A visit to Liverpool excites Man United fans and manager Jose Mourinho
The first game that Manchester United fans look for when the fixtures are announced is Liverpool away. There are obviously other big and important games, but none match a trip to Anfield.
It doesn't matter if either club is challenging for the title or where they find themselves in the table, this is a day for bragging rights, and both sets of supporters are desperate to see their team win.
Juan Mata's anecdote about the chef at United's Carrington training ground sums up the feeling: "From Monday, Mike the chef is on at us: 'beat them, beat them, beat them,'" Mata said.
And, if you're being picky, winning in a way that causes maximum anguish for the opposition fans is even better. For example, United fans had a ball in the away end three seasons ago, when watching their team win 2-1.
After goading Liverpool's Steven Gerrard for slipping and costing his team the title one year before throughout the first half whenever he warmed up as a substitute, they could hardly believe the gift he presented them with.
In his last game against United, having announced his decision to leave Liverpool in the summer of 2015 a couple of months earlier, he got sent off less than a minute after coming on for a stamp on Ander Herrera.
In Gerrard's autobiography, he revealed how the anger had built up inside him while listening to United fans singing about Chelsea's Demba Ba and how Liverpool nearly won the league, which led to his frustration boiling over.
Moments like that, or John O'Shea's injury-time winner in front of The Kop in 2007 or Gary Neville's exuberant celebration following Rio Ferdinand's late winner in 2006, are priceless for supporters.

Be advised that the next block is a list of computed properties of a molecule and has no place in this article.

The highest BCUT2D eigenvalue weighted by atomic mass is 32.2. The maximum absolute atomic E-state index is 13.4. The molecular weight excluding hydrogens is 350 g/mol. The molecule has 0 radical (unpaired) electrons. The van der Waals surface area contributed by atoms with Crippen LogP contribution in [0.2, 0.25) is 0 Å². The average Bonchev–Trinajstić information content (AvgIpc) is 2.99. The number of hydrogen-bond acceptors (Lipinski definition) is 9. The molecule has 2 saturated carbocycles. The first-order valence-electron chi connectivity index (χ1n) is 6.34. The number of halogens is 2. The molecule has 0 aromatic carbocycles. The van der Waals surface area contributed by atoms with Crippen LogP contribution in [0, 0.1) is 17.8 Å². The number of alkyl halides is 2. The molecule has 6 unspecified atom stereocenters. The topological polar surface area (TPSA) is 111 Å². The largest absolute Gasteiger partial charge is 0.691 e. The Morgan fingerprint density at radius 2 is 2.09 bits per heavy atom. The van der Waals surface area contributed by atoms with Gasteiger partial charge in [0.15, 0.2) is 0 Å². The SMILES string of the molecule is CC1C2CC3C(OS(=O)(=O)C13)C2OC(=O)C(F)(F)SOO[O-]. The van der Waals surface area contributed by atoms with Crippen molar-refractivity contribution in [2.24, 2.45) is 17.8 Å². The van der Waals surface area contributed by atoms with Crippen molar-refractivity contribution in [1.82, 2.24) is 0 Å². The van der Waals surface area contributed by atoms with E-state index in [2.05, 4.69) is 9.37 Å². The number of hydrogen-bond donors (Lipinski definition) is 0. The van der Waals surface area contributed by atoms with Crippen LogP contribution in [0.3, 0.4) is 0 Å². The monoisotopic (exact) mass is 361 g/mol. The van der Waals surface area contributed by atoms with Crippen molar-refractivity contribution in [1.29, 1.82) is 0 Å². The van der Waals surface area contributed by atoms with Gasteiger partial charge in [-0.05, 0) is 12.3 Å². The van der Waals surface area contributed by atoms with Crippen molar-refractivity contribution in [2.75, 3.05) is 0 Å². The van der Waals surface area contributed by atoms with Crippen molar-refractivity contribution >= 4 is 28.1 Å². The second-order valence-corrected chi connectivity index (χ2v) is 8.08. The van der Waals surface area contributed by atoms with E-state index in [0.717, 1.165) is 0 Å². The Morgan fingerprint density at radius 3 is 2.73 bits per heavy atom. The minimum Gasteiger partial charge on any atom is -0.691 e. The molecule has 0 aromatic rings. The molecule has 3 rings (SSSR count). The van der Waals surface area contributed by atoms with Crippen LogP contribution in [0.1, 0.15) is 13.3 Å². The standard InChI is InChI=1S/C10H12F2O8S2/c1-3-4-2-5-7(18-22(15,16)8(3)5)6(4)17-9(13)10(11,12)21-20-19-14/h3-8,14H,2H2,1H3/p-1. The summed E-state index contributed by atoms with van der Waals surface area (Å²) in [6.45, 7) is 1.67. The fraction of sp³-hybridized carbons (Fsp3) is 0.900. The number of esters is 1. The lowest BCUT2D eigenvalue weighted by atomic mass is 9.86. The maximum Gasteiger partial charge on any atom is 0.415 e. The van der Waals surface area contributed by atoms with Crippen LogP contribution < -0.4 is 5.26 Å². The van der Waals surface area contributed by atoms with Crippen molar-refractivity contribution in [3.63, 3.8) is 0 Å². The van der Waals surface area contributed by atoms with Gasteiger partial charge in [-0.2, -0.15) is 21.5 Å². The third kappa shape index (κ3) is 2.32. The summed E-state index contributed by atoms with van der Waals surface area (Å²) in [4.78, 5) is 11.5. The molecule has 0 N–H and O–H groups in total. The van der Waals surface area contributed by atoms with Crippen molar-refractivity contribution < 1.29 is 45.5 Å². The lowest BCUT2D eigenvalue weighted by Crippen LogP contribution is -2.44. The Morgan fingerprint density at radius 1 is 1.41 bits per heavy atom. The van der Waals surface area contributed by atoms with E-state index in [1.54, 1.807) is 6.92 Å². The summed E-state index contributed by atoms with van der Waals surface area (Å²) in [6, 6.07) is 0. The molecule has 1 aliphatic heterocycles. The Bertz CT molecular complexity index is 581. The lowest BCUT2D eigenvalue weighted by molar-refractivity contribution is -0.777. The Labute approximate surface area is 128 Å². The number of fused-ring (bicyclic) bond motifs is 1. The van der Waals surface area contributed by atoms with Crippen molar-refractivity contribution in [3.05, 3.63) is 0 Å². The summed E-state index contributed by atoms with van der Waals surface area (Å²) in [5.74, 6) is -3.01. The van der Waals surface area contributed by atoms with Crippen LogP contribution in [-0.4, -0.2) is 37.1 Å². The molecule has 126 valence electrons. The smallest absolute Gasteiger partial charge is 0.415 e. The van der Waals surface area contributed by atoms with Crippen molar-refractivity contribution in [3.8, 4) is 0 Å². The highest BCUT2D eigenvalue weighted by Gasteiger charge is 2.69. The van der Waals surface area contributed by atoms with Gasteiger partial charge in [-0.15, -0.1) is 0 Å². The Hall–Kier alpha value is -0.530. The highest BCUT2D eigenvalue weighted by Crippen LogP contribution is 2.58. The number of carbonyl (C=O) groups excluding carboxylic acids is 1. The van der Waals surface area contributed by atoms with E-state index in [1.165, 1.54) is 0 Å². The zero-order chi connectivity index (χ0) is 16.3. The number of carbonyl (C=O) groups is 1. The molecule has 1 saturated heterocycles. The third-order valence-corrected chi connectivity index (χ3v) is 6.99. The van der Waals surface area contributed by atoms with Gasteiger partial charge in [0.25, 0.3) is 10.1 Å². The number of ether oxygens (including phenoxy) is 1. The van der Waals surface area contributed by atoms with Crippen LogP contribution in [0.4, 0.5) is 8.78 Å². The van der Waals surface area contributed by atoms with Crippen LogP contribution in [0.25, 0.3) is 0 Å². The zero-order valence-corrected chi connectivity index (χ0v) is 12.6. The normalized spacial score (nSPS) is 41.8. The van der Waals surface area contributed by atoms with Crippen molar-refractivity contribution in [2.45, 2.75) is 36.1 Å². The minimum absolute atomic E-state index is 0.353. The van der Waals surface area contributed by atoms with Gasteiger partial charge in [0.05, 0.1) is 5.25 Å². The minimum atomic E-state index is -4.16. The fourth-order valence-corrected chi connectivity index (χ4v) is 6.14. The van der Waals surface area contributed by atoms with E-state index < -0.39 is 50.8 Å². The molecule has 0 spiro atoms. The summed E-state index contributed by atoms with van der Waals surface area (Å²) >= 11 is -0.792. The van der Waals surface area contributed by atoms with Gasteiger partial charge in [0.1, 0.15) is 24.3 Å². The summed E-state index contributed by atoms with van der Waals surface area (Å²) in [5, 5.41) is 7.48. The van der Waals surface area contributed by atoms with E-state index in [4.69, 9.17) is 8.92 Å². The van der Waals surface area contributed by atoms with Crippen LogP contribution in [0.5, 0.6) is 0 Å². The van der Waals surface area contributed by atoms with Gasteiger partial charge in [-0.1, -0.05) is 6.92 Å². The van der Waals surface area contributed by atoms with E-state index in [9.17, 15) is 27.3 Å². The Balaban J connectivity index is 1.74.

The anticipation ahead of a game against your hated rival is huge because fans can't help but daydream about how euphoric it feels to win. But there is always the fear of being on the receiving end of an agonising defeat. There's nothing worse in football than watching and hearing the fans of the club you hate going bonkers after sticking the ball in the back of the net against your team.
At Anfield, the hatred is palpable. Even without the songs about Munich and Hillsborough, which illustrate the bad feeling between the clubs, the atmosphere is electric. Every crunching tackle is met with a roar, every mistake from the opposition brings a cheer and the explosion of emotion when a goal is scored is like nothing else.
Jose Mourinho was asked about the atmosphere he expects on Saturday afternoon, but he claimed that, rather than feeling intimidated, he thrived.
"It motivates us," he said. "It's something that we want. It's something that, if we could have every match, we would have it every match."
Mourinho knows all too well about the Anfield crowd, given the difficult relationship he had with them during his time as Chelsea manager. The fact that Mourinho had more wins as a manager -- 11 -- against Liverpool than any other club besides Tottenham won't be forgotten by their supporters.
Roman Abramovich's club represented the here and now, with their wealth affording them titles that have become a distant memory on Merseyside. By contrast, Liverpool boasted a richer history, with three times as many league titles and five times as many European Cups.
After Gerrard scored an own goal for Chelsea in the 2005 League Cup final, to draw the score level 10 minutes before time, Mourinho was seen holding his finger to his lips in front of the Liverpool supporters.
The United manager isn't a popular figure at any ground other than Old Trafford, but there aren't many that rival the reception he gets at Anfield. Sir Alex Ferguson loved getting one over on Liverpool and, in Mourinho, United supporters have found a manager who enjoys it just as much.
Scott is one of ESPN FC's Manchester United bloggers. Follow him on Twitter: @R_o_M.